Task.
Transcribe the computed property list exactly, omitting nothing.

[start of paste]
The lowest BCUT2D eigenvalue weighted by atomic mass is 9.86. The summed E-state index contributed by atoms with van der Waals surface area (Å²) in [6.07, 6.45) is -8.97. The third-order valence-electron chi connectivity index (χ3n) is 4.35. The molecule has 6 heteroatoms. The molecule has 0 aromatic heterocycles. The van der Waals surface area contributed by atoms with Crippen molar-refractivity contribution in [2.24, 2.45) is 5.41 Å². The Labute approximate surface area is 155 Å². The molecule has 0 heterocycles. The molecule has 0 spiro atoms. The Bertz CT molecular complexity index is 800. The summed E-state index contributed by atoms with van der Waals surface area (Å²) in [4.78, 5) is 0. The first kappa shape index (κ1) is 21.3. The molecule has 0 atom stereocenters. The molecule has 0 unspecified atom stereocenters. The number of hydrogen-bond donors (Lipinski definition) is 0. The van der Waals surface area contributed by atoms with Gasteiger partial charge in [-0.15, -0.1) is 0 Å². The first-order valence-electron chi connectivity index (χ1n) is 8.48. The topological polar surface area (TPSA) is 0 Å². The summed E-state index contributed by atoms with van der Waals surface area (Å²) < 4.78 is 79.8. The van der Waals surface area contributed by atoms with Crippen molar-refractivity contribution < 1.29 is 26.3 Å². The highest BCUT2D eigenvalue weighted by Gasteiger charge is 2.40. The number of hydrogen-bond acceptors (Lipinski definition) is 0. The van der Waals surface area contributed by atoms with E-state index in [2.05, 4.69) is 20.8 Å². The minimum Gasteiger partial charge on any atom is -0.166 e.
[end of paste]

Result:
The lowest BCUT2D eigenvalue weighted by atomic mass is 9.86. The summed E-state index contributed by atoms with van der Waals surface area (Å²) in [6.07, 6.45) is -8.97. The third-order valence-electron chi connectivity index (χ3n) is 4.35. The molecule has 6 heteroatoms. The molecule has 0 aromatic heterocycles. The van der Waals surface area contributed by atoms with Crippen molar-refractivity contribution in [2.24, 2.45) is 5.41 Å². The Labute approximate surface area is 155 Å². The molecule has 0 heterocycles. The molecule has 0 spiro atoms. The Bertz CT molecular complexity index is 800. The summed E-state index contributed by atoms with van der Waals surface area (Å²) in [4.78, 5) is 0. The first kappa shape index (κ1) is 21.3. The molecule has 0 atom stereocenters. The molecule has 0 unspecified atom stereocenters. The number of hydrogen-bond donors (Lipinski definition) is 0. The van der Waals surface area contributed by atoms with Gasteiger partial charge in [-0.15, -0.1) is 0 Å². The first-order valence-electron chi connectivity index (χ1n) is 8.48. The topological polar surface area (TPSA) is 0 Å². The summed E-state index contributed by atoms with van der Waals surface area (Å²) < 4.78 is 79.8. The van der Waals surface area contributed by atoms with Crippen molar-refractivity contribution < 1.29 is 26.3 Å². The highest BCUT2D eigenvalue weighted by Gasteiger charge is 2.40. The number of hydrogen-bond acceptors (Lipinski definition) is 0. The van der Waals surface area contributed by atoms with E-state index in [2.05, 4.69) is 20.8 Å². The minimum Gasteiger partial charge on any atom is -0.166 e.